In the event that draw cords (not shown) are to be used in conjunction with the single-cell honeycomb fabric structure 40 shown in FIG. 6, the adhesive stripes 28 on the material's second face 24 which ultimately serve to join together the individual cells of the resulting single-cell honeycomb structure 40 are preferably provided in pairs, as clearly shown in FIGS. 2-5. As will be readily appreciated with reference to the conceptual end view of the stack 44 illustrated in FIG. 5, the closely-spaced pairs of adhesive stripes 28 on the second face 24 of the material 14 ultimately serve to vertically join together each of the tubular cells of the resulting single-cell honeycomb structure 40. The closely-spaced pairs of adhesive stripes 28 on the material's second face 24 will further act to guide a drill bit or other suitable tool (not shown) when subsequently forming vertical passages 56 through the stack 44. The resulting vertical passages 56, an example of which is illustrated in the single-cell honeycomb structure 40 shown in FIG. 6, may thereafter receive draw cords with which to assist collapse of the resulting single-cell honeycomb shade. While such vertical passages 56 may be formed either before or after removal of the material 14 on the first side 46 of the stack 44, the vertical passages 56 are most preferably formed prior to the removal step so as to take advantage of the greater stability inherent to the pre-removal stack 44.
While the preferred method of practicing the invention has been disclosed, it should be appreciated that the invention is susceptible of modification without departing from the spirit of the invention or the scope of the subjoined claims. For example, while the adhesive stripes are preferably cured to permanently join the alternatingly folded lengths of the material 14 after accumulation within the batcher 42 and prior to removing the "d" ligaments from the stack's first side 46, the present invention contemplates removal of the "d" ligaments prior to the curing of the adhesive. In such a case, it will be appreciated that, although the staggered "cells" on the stack's first side will, as a technical matter, be "eliminated" prior to their formation, the desired single-cell honeycomb structure will be obtained upon the subsequent curing of the adhesive stripes.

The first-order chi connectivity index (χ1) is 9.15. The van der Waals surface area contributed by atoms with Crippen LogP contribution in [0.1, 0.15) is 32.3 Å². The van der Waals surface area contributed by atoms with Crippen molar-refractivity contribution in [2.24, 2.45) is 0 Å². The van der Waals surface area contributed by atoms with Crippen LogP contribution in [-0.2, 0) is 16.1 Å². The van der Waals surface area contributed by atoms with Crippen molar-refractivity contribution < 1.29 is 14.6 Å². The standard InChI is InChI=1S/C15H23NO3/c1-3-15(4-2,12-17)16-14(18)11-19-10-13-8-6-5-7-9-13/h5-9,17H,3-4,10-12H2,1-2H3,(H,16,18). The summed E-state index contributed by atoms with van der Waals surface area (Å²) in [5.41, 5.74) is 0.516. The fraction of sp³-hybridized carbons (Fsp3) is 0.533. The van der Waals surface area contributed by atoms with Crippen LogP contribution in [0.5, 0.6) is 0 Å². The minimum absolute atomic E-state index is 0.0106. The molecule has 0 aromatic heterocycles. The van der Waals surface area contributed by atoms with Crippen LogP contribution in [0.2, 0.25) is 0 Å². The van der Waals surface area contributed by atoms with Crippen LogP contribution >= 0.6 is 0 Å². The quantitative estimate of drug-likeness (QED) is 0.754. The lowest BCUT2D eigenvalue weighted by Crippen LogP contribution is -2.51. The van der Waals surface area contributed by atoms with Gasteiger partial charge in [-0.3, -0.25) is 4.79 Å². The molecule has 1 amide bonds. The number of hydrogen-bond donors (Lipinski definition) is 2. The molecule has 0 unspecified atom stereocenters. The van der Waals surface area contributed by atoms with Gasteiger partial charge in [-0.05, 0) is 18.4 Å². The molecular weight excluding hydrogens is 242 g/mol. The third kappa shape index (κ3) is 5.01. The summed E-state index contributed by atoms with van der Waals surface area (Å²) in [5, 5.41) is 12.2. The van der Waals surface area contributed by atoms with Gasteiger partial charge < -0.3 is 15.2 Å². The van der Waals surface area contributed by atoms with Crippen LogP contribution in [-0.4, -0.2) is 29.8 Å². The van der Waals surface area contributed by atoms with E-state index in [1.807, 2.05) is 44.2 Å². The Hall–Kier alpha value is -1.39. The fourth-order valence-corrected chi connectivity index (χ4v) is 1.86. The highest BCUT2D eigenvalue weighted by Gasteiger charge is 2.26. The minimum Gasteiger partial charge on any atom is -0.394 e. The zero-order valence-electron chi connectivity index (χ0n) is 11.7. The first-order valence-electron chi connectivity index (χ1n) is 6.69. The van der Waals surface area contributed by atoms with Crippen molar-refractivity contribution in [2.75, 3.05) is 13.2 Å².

|Cited Patent||Filing date||Publication date||Applicant||Title|
|US4019554 *||Apr 25, 1975||Apr 26, 1977||Max Otto Henri Rasmussen||Thermal insulating curtain, especially for use in greenhouses|
|US4288485 *||Sep 13, 1978||Sep 8, 1981||Suominen Heikki S||Tubular insulating curtain and method of manufacture|
|US4307768 *||Dec 12, 1980||Dec 29, 1981||Anmar Industries, Inc.||Energy conserving insulative window shade|
|US4347887 *||Oct 6, 1980||Sep 7, 1982||Brown Lawrence P||Thermal shutters|
|US4450027 *||Aug 9, 1982||May 22, 1984||Colson Wendell B||Method and apparatus for fabricating honeycomb insulating material|
|US4625786 *||Dec 5, 1984||Dec 2, 1986||Neil A. Carter||Insulated window shade assembly|
|US4631217 *||Oct 25, 1985||Dec 23, 1986||Hunter Douglas Inc.||Honeycomb structure with Z-folded material and method of making same|
|US4677012 *||Nov 7, 1985||Jun 30, 1987||Hunter Douglas Inc.||Honeycomb structure with band joined folded material and method of making same|